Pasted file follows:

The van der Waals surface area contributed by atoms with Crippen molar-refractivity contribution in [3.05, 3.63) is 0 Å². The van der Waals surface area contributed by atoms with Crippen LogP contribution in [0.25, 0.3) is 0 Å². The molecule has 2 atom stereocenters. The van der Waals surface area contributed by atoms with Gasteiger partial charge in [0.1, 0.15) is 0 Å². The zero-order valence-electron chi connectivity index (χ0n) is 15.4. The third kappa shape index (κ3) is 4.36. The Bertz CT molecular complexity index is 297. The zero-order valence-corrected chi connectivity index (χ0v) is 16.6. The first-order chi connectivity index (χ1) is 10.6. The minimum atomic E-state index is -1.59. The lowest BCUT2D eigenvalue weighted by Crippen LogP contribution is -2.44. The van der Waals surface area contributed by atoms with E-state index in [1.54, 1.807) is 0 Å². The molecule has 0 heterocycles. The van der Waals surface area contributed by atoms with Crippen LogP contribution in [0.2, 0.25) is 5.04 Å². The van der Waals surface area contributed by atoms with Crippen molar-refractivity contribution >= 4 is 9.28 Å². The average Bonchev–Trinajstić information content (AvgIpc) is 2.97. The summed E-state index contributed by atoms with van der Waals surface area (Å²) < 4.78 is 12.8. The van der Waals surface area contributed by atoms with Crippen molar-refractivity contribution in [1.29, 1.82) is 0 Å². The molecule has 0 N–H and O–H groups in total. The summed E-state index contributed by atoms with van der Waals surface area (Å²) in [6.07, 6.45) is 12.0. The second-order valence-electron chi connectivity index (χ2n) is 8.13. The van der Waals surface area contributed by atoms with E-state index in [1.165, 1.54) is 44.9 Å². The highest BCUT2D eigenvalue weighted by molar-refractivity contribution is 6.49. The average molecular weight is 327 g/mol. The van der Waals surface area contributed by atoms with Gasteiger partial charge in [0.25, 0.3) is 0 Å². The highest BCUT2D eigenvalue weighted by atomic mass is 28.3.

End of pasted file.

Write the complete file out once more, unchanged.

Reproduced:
The van der Waals surface area contributed by atoms with Crippen molar-refractivity contribution in [3.05, 3.63) is 0 Å². The van der Waals surface area contributed by atoms with Crippen LogP contribution in [0.25, 0.3) is 0 Å². The molecule has 2 atom stereocenters. The van der Waals surface area contributed by atoms with Gasteiger partial charge in [0.1, 0.15) is 0 Å². The zero-order valence-electron chi connectivity index (χ0n) is 15.4. The third kappa shape index (κ3) is 4.36. The Bertz CT molecular complexity index is 297. The zero-order valence-corrected chi connectivity index (χ0v) is 16.6. The first-order chi connectivity index (χ1) is 10.6. The minimum atomic E-state index is -1.59. The lowest BCUT2D eigenvalue weighted by Crippen LogP contribution is -2.44. The van der Waals surface area contributed by atoms with E-state index in [1.54, 1.807) is 0 Å². The molecule has 0 heterocycles. The van der Waals surface area contributed by atoms with Crippen LogP contribution in [0.2, 0.25) is 5.04 Å². The van der Waals surface area contributed by atoms with Crippen molar-refractivity contribution >= 4 is 9.28 Å². The average Bonchev–Trinajstić information content (AvgIpc) is 2.97. The summed E-state index contributed by atoms with van der Waals surface area (Å²) < 4.78 is 12.8. The van der Waals surface area contributed by atoms with Crippen molar-refractivity contribution in [1.29, 1.82) is 0 Å². The molecule has 0 N–H and O–H groups in total. The summed E-state index contributed by atoms with van der Waals surface area (Å²) in [6.07, 6.45) is 12.0. The second-order valence-electron chi connectivity index (χ2n) is 8.13. The van der Waals surface area contributed by atoms with E-state index in [1.165, 1.54) is 44.9 Å². The highest BCUT2D eigenvalue weighted by molar-refractivity contribution is 6.49. The average molecular weight is 327 g/mol. The van der Waals surface area contributed by atoms with Gasteiger partial charge in [0.25, 0.3) is 0 Å². The highest BCUT2D eigenvalue weighted by atomic mass is 28.3.